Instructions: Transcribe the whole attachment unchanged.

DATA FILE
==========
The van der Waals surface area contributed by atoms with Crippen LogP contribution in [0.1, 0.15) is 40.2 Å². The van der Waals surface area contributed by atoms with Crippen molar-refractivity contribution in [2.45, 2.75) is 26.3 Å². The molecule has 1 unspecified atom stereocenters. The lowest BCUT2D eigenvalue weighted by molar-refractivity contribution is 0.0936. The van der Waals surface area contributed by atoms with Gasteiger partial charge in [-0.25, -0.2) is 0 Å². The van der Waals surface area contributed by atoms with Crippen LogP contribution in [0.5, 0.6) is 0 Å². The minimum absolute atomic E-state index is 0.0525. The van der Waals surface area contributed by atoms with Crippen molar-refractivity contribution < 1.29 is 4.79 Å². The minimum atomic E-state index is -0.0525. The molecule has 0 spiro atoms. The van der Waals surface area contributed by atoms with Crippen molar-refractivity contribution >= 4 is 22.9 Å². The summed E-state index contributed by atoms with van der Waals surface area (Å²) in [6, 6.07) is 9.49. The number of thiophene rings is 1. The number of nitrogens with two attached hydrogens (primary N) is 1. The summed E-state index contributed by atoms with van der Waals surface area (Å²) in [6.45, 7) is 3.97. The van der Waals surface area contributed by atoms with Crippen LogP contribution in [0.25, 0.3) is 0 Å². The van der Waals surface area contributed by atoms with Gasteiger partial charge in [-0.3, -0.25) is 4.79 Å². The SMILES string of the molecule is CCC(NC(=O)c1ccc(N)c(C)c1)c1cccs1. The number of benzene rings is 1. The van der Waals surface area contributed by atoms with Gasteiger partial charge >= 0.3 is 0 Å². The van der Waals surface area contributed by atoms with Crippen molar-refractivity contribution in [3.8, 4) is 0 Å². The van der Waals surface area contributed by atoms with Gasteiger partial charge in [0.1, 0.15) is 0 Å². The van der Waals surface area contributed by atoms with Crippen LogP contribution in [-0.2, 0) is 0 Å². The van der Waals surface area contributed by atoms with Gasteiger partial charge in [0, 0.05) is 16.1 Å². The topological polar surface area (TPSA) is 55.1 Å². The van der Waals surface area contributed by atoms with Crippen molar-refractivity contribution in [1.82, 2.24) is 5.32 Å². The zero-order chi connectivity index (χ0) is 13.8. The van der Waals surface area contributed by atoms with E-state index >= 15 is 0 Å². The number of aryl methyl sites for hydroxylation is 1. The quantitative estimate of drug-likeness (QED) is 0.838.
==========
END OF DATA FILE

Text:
The van der Waals surface area contributed by atoms with Crippen LogP contribution in [0.1, 0.15) is 40.2 Å². The van der Waals surface area contributed by atoms with Crippen molar-refractivity contribution in [2.45, 2.75) is 26.3 Å². The molecule has 1 unspecified atom stereocenters. The lowest BCUT2D eigenvalue weighted by molar-refractivity contribution is 0.0936. The van der Waals surface area contributed by atoms with Gasteiger partial charge in [-0.25, -0.2) is 0 Å². The van der Waals surface area contributed by atoms with Crippen LogP contribution in [0.5, 0.6) is 0 Å². The minimum absolute atomic E-state index is 0.0525. The van der Waals surface area contributed by atoms with Crippen molar-refractivity contribution < 1.29 is 4.79 Å². The minimum atomic E-state index is -0.0525. The molecule has 0 spiro atoms. The van der Waals surface area contributed by atoms with Crippen molar-refractivity contribution >= 4 is 22.9 Å². The summed E-state index contributed by atoms with van der Waals surface area (Å²) in [6, 6.07) is 9.49. The number of thiophene rings is 1. The number of nitrogens with two attached hydrogens (primary N) is 1. The summed E-state index contributed by atoms with van der Waals surface area (Å²) in [6.45, 7) is 3.97. The van der Waals surface area contributed by atoms with Crippen LogP contribution in [0.25, 0.3) is 0 Å². The van der Waals surface area contributed by atoms with Gasteiger partial charge in [-0.3, -0.25) is 4.79 Å². The SMILES string of the molecule is CCC(NC(=O)c1ccc(N)c(C)c1)c1cccs1. The number of benzene rings is 1. The van der Waals surface area contributed by atoms with Gasteiger partial charge >= 0.3 is 0 Å². The van der Waals surface area contributed by atoms with Crippen molar-refractivity contribution in [3.8, 4) is 0 Å². The van der Waals surface area contributed by atoms with Gasteiger partial charge in [0.1, 0.15) is 0 Å². The van der Waals surface area contributed by atoms with Crippen LogP contribution in [-0.2, 0) is 0 Å². The van der Waals surface area contributed by atoms with Gasteiger partial charge in [0, 0.05) is 16.1 Å². The topological polar surface area (TPSA) is 55.1 Å². The van der Waals surface area contributed by atoms with Crippen molar-refractivity contribution in [1.82, 2.24) is 5.32 Å². The zero-order chi connectivity index (χ0) is 13.8. The van der Waals surface area contributed by atoms with E-state index >= 15 is 0 Å². The number of aryl methyl sites for hydroxylation is 1. The quantitative estimate of drug-likeness (QED) is 0.838.